Wild-type p53 modulates apoptosis of normal, IL-3 deprived, hematopoietic cells.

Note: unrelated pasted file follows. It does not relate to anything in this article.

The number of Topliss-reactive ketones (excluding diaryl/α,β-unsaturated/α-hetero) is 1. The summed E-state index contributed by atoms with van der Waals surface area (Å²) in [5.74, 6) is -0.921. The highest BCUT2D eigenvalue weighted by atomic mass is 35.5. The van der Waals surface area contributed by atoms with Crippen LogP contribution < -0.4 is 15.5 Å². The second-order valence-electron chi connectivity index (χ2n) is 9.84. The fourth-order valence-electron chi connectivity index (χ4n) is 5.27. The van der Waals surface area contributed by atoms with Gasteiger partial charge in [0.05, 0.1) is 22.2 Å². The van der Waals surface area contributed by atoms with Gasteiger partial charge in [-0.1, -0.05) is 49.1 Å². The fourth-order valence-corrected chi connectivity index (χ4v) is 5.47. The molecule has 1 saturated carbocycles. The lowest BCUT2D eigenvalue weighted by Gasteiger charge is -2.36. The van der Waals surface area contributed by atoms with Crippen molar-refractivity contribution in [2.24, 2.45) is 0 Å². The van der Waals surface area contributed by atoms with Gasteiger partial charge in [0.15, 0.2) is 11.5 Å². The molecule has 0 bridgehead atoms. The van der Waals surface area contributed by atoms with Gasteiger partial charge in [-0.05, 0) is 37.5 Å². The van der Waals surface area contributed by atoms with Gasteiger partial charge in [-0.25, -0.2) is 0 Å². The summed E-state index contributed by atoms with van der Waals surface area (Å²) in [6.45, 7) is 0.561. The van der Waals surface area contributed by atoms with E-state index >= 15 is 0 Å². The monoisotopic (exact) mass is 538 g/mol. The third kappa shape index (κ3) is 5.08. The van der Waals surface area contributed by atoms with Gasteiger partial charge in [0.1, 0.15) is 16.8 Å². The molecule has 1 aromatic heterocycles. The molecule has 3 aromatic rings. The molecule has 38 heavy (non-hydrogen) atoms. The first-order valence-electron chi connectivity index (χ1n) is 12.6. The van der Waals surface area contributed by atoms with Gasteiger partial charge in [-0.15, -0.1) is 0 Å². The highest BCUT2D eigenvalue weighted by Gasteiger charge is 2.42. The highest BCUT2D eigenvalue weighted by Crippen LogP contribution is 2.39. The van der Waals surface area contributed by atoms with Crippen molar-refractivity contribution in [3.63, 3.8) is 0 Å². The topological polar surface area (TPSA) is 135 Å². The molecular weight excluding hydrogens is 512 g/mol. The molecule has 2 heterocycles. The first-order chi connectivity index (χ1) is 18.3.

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Apoptotic cell death is an active process which regulates the maintenance of the hematopoietic homeostasis. It has been reported that wild-type p53 (wt-p53) protein induces apoptosis in leukemia cells. To assess whether p53 is involved in the apoptotic process of normal hematopoietic cells, we introduced the temperature-sensitive p53Val135 mutant into the murine myeloid precursor cell line 32Dcl3. These are diploid, non-tumorigenic cells whose survival and proliferation are dependent upon growth factor supply (IL-3 and serum). Overexpression of wt-p53 protein does not affect morphology and proliferation of 32D cells as long as they are maintained in the presence of IL-3. However, after IL-3 withdrawal, wt-p53 overexpression significantly accelerates apoptosis. This phenomenon is IL-3 specific since no differences in death rates induced by serum starvation are found between parental cells and p53-transfectants. When the latter experiments are carried out at 37 degrees C with p53 protein in mutant conformation, an extended survival of 32D cells is observed after IL-3 deprivation, but not after serum withdrawal. Taken together, these results show that wt-p53 actively mediates the apoptosis due to the absence of specific growth factors, such as IL-3, suggesting that p53 might be involved in the response of myeloid precursors to environmental cytokines for the maintenance of the hematopoietic homeostasis.
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